returning optimism

returning optimism

1Q19 Market Overview

Optimism returned to this long-lasting bull market after Federal Reserve Chairman Jerome Powell reversed course and announced in January that the case for raising interest rates has weakened. He also vowed to take a “patient” approach to future hikes. This news along with more favorable U.S. – China trade negotiations sparked a global rally in equities.

Our diversified investment approach lessened the pain in the fourth quarter of 2018 and helped our clients to stay the course to quickly recoup year-end losses in the new year. Along with this rebound, we took the opportunity to replenish client cash flow needs and start the dialogue about pre-funding future charitable commitments.

Moving forward, volatility could return swiftly if a favorable U.S. – China trade deal is not completed since it appears to be priced into market valuations. Other headwinds will focus on a potential disorderly Brexit and additional unknowns will surface and add instability in the new year.

Regardless of the market direction, our rebalancing process will take advantage of the market movements to shift towards our target allocations in the most tax-efficient manner possible while maintaining your desired risk level. Given the more attractive international market valuations and stronger U.S. dollar, our trade process will favor selling elevated U.S. asset classes in support of value-oriented investments that have historically excelled in the late innings of a global economic expansion.

U.S. Equity Markets

Following the year-end sell-off, U.S. equity markets posted a healthy rebound with the Russell 3000 gaining 14.0% during the quarter. The Federal Reserve’s pivot from a tighter monetary policy to neutral was just what the markets needed to move the noise away from recession fears. A more patient Fed coupled with progress in the U.S. – China trade discussions helped alleviate concerns and raise expectations that a favorable deal would soon be reached. From an economic standpoint, the U.S. Labor Department reported that employers added 196,000 jobs in March and average hourly earnings rose 3.2% over the past year. Full-employment, low inflation and a resumed uptrend in the leading economic indicators seem to support the Organization for Economic Co-Operation and Development’s 2.6% 2019 U.S. GDP forecast. Assuming the trade talks and political risks don’t derail overall growth substantially, the markets should continue to march in the direction of actual earnings and slowing forecasts.

International Equity Markets

International developed equity markets rebounded from the year-end sell-off with a 10.0% quarter gain for the MSCI EAFE. Like the Fed, the European Central Bank helped spark a rally by pushing out the first post-crisis interest rate hike until the end of the year. They also lowered their growth and inflation forecasts and announced a new round of European bank loans to boost spending and stimulate the economy since growth in the first quarter was only 0.2%. In Japan, a downturn in local economic indicators and non-existent inflation put pressure on equity markets and led to modest underperformance compared to the overall developed markets. The U.S. decision to suspend tariff hikes on $200 billion of Chinese goods coupled with on-going Chinese government support for their economy led to strong performance in China. This positive performance helped the MSCI emerging markets gain 9.9% during the quarter. As the markets continue to work through the trade talks, both developed and undeveloped international markets look even more attractive from a valuation perspective compared to U.S. markets.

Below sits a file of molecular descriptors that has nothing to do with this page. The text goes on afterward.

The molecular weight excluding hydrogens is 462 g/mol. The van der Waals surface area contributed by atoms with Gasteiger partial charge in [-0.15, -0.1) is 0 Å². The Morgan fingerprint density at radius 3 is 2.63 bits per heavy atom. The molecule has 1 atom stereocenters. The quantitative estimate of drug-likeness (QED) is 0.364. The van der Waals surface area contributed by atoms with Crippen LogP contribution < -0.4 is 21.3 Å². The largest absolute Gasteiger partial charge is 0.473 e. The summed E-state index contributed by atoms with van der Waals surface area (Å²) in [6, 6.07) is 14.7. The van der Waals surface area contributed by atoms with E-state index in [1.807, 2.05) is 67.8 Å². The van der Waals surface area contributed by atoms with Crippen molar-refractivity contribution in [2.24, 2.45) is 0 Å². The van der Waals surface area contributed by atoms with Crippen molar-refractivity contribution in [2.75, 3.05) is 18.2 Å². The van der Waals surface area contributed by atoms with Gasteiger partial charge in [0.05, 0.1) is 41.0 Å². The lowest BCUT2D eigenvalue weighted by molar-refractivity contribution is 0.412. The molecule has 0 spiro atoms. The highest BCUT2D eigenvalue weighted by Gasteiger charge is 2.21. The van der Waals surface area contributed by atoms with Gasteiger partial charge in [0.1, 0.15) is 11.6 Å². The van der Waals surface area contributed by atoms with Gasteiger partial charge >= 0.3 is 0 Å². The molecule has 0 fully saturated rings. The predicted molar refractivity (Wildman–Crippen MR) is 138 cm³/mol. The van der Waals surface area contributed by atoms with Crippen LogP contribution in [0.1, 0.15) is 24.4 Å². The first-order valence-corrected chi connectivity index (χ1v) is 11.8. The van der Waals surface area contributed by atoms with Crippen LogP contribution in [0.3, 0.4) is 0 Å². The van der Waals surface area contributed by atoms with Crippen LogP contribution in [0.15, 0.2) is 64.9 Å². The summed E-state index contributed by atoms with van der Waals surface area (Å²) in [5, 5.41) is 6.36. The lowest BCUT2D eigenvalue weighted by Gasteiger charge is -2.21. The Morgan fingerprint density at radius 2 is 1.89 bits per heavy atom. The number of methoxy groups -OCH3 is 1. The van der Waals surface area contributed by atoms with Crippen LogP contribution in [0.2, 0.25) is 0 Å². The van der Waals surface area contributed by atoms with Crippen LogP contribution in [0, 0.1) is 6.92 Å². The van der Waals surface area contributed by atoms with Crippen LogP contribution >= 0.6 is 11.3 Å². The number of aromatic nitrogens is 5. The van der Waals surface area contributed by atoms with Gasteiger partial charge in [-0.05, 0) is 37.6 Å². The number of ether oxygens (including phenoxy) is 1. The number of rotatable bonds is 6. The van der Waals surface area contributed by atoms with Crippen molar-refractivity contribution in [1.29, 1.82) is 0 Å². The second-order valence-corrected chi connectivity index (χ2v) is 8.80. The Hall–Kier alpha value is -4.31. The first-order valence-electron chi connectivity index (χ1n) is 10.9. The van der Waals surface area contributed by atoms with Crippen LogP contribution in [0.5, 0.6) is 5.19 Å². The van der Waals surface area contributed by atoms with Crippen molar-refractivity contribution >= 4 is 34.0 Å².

Fixed Income Markets

Safety-minded investors experienced positive results as the closely watched Barclays Aggregate rose 2.9% during the quarter. After the Fed turned more dovish during the quarter to counter the softer economic global landscape, they pledged to take a “patient” approach to tightening monetary policy. Factoring in this new posture, the 10-year Treasury retreated from 2.69% on December 31 to 2.41% on March 31. As the U.S. economy weakened, the Fed felt it was necessary to back off on future interest rates increases which eased fears. Given the quick yield decrease, longer maturities benefited most. The Barclays US Government Long posted a 4.6% quarter gain, Intermediate 1.6% gain and Short 1.0% gain. In the international fixed-income arena, the JPM Non-US Unhedged gained 1.6%. The Barclays Municipal rose an impressive 2.9% since muni supply was down and demand increased as investors continued to fully absorb the positive tax advantage of this asset class.